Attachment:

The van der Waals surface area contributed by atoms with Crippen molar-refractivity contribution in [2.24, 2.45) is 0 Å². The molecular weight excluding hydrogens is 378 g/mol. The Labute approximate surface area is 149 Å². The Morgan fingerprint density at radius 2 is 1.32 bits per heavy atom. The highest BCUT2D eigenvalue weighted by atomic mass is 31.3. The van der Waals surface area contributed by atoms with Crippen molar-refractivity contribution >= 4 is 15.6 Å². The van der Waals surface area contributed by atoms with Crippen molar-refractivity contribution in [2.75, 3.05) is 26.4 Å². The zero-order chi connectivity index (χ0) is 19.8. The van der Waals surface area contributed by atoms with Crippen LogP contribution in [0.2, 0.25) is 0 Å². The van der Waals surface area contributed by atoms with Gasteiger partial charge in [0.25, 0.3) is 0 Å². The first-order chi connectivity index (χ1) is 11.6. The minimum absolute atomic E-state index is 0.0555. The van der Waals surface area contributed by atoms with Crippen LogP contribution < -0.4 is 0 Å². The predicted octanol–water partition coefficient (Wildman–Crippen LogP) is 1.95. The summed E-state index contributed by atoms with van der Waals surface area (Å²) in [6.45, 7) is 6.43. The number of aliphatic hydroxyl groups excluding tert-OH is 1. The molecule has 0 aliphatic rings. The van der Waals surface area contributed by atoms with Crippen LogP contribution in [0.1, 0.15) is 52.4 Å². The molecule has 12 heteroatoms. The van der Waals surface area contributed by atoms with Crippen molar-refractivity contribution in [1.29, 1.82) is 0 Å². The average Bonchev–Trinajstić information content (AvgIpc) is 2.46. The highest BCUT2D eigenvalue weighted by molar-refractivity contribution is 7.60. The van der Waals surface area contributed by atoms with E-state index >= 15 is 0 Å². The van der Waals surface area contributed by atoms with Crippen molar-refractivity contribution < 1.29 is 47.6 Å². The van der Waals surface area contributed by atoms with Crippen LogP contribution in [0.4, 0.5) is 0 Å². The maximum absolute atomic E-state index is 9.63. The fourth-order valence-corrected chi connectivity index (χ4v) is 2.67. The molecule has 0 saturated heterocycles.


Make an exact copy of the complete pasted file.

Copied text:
The van der Waals surface area contributed by atoms with Crippen molar-refractivity contribution in [2.24, 2.45) is 0 Å². The molecular weight excluding hydrogens is 378 g/mol. The Labute approximate surface area is 149 Å². The Morgan fingerprint density at radius 2 is 1.32 bits per heavy atom. The highest BCUT2D eigenvalue weighted by atomic mass is 31.3. The van der Waals surface area contributed by atoms with Crippen molar-refractivity contribution >= 4 is 15.6 Å². The van der Waals surface area contributed by atoms with Crippen molar-refractivity contribution in [2.75, 3.05) is 26.4 Å². The zero-order chi connectivity index (χ0) is 19.8. The van der Waals surface area contributed by atoms with Crippen LogP contribution in [0.2, 0.25) is 0 Å². The van der Waals surface area contributed by atoms with Gasteiger partial charge in [0.25, 0.3) is 0 Å². The first-order chi connectivity index (χ1) is 11.6. The minimum absolute atomic E-state index is 0.0555. The van der Waals surface area contributed by atoms with Crippen LogP contribution < -0.4 is 0 Å². The predicted octanol–water partition coefficient (Wildman–Crippen LogP) is 1.95. The summed E-state index contributed by atoms with van der Waals surface area (Å²) in [6.45, 7) is 6.43. The number of aliphatic hydroxyl groups excluding tert-OH is 1. The molecule has 0 aliphatic rings. The van der Waals surface area contributed by atoms with Crippen LogP contribution in [0.1, 0.15) is 52.4 Å². The molecule has 12 heteroatoms. The van der Waals surface area contributed by atoms with Crippen molar-refractivity contribution in [1.29, 1.82) is 0 Å². The average Bonchev–Trinajstić information content (AvgIpc) is 2.46. The highest BCUT2D eigenvalue weighted by molar-refractivity contribution is 7.60. The van der Waals surface area contributed by atoms with E-state index >= 15 is 0 Å². The van der Waals surface area contributed by atoms with Crippen molar-refractivity contribution < 1.29 is 47.6 Å². The van der Waals surface area contributed by atoms with Crippen LogP contribution in [0.4, 0.5) is 0 Å². The maximum absolute atomic E-state index is 9.63. The fourth-order valence-corrected chi connectivity index (χ4v) is 2.67. The molecule has 0 saturated heterocycles.